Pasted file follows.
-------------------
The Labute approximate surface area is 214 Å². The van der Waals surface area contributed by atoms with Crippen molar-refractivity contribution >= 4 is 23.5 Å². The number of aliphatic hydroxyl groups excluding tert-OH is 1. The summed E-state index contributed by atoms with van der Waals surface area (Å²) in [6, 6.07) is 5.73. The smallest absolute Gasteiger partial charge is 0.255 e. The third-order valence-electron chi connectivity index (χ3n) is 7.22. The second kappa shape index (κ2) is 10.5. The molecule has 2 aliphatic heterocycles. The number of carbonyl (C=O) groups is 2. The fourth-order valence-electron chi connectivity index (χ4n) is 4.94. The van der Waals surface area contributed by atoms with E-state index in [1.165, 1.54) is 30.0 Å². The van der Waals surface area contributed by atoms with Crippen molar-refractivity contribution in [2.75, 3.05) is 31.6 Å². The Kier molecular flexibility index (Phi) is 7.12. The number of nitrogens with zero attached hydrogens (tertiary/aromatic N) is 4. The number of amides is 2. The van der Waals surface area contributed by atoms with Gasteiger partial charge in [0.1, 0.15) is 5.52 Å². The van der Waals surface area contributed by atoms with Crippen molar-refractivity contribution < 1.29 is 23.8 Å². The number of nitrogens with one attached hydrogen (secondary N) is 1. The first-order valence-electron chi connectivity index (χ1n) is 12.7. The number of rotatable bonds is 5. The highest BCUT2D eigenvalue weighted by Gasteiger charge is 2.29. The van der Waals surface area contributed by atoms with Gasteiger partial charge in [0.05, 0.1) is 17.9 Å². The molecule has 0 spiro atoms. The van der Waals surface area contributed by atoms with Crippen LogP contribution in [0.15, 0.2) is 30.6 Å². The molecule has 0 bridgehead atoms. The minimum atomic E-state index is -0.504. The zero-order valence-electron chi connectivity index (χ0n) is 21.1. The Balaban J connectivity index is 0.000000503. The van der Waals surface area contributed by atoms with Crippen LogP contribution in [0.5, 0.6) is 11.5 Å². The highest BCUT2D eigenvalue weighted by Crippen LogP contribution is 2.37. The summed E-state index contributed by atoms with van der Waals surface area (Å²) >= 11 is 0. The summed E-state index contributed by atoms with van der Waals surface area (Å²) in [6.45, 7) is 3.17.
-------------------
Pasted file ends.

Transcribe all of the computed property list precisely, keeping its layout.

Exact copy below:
The Labute approximate surface area is 214 Å². The van der Waals surface area contributed by atoms with Crippen molar-refractivity contribution >= 4 is 23.5 Å². The number of aliphatic hydroxyl groups excluding tert-OH is 1. The summed E-state index contributed by atoms with van der Waals surface area (Å²) in [6, 6.07) is 5.73. The smallest absolute Gasteiger partial charge is 0.255 e. The third-order valence-electron chi connectivity index (χ3n) is 7.22. The second kappa shape index (κ2) is 10.5. The molecule has 2 aliphatic heterocycles. The number of carbonyl (C=O) groups is 2. The fourth-order valence-electron chi connectivity index (χ4n) is 4.94. The van der Waals surface area contributed by atoms with E-state index in [1.165, 1.54) is 30.0 Å². The van der Waals surface area contributed by atoms with Crippen molar-refractivity contribution in [2.75, 3.05) is 31.6 Å². The Kier molecular flexibility index (Phi) is 7.12. The number of nitrogens with zero attached hydrogens (tertiary/aromatic N) is 4. The number of amides is 2. The van der Waals surface area contributed by atoms with Gasteiger partial charge in [0.1, 0.15) is 5.52 Å². The van der Waals surface area contributed by atoms with Crippen molar-refractivity contribution < 1.29 is 23.8 Å². The number of nitrogens with one attached hydrogen (secondary N) is 1. The first-order valence-electron chi connectivity index (χ1n) is 12.7. The number of rotatable bonds is 5. The highest BCUT2D eigenvalue weighted by Gasteiger charge is 2.29. The van der Waals surface area contributed by atoms with Gasteiger partial charge in [0.05, 0.1) is 17.9 Å². The molecule has 0 spiro atoms. The van der Waals surface area contributed by atoms with Crippen LogP contribution in [0.15, 0.2) is 30.6 Å². The molecule has 0 bridgehead atoms. The minimum atomic E-state index is -0.504. The zero-order valence-electron chi connectivity index (χ0n) is 21.1. The Balaban J connectivity index is 0.000000503. The van der Waals surface area contributed by atoms with Crippen LogP contribution in [0.5, 0.6) is 11.5 Å². The highest BCUT2D eigenvalue weighted by Crippen LogP contribution is 2.37. The summed E-state index contributed by atoms with van der Waals surface area (Å²) >= 11 is 0. The summed E-state index contributed by atoms with van der Waals surface area (Å²) in [6.45, 7) is 3.17.